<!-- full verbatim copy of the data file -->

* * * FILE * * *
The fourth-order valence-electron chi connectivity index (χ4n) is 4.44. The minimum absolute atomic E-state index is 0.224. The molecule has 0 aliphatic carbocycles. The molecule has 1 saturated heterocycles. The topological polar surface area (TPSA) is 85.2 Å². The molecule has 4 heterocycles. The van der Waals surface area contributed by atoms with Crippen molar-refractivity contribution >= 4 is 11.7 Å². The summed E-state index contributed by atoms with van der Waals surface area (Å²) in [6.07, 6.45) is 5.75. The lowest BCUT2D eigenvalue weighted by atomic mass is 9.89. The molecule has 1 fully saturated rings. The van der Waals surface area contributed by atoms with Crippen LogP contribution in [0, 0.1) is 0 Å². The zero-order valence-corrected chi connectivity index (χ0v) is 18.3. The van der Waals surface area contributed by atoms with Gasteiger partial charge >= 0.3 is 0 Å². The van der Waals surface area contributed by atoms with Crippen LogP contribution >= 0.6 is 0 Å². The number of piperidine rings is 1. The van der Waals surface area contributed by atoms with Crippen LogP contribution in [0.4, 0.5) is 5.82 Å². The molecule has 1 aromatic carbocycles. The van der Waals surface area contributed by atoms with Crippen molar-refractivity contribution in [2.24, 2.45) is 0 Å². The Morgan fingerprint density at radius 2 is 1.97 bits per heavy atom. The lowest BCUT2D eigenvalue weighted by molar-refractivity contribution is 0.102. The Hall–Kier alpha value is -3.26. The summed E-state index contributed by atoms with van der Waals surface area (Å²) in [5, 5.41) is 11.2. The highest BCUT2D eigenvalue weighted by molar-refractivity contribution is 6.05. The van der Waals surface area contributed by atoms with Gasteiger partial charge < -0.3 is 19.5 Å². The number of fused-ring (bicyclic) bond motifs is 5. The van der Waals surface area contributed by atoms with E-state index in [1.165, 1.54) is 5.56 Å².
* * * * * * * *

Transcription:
The fourth-order valence-electron chi connectivity index (χ4n) is 4.44. The minimum absolute atomic E-state index is 0.224. The molecule has 0 aliphatic carbocycles. The molecule has 1 saturated heterocycles. The topological polar surface area (TPSA) is 85.2 Å². The molecule has 4 heterocycles. The van der Waals surface area contributed by atoms with Crippen molar-refractivity contribution >= 4 is 11.7 Å². The summed E-state index contributed by atoms with van der Waals surface area (Å²) in [6.07, 6.45) is 5.75. The lowest BCUT2D eigenvalue weighted by atomic mass is 9.89. The molecule has 1 fully saturated rings. The van der Waals surface area contributed by atoms with Crippen LogP contribution in [0, 0.1) is 0 Å². The zero-order valence-corrected chi connectivity index (χ0v) is 18.3. The van der Waals surface area contributed by atoms with Gasteiger partial charge >= 0.3 is 0 Å². The van der Waals surface area contributed by atoms with Crippen LogP contribution >= 0.6 is 0 Å². The number of piperidine rings is 1. The van der Waals surface area contributed by atoms with Crippen LogP contribution in [0.4, 0.5) is 5.82 Å². The molecule has 1 aromatic carbocycles. The van der Waals surface area contributed by atoms with Crippen molar-refractivity contribution in [2.24, 2.45) is 0 Å². The Morgan fingerprint density at radius 2 is 1.97 bits per heavy atom. The lowest BCUT2D eigenvalue weighted by molar-refractivity contribution is 0.102. The Hall–Kier alpha value is -3.26. The summed E-state index contributed by atoms with van der Waals surface area (Å²) in [5, 5.41) is 11.2. The highest BCUT2D eigenvalue weighted by molar-refractivity contribution is 6.05. The van der Waals surface area contributed by atoms with Gasteiger partial charge < -0.3 is 19.5 Å². The number of fused-ring (bicyclic) bond motifs is 5. The van der Waals surface area contributed by atoms with E-state index in [1.165, 1.54) is 5.56 Å².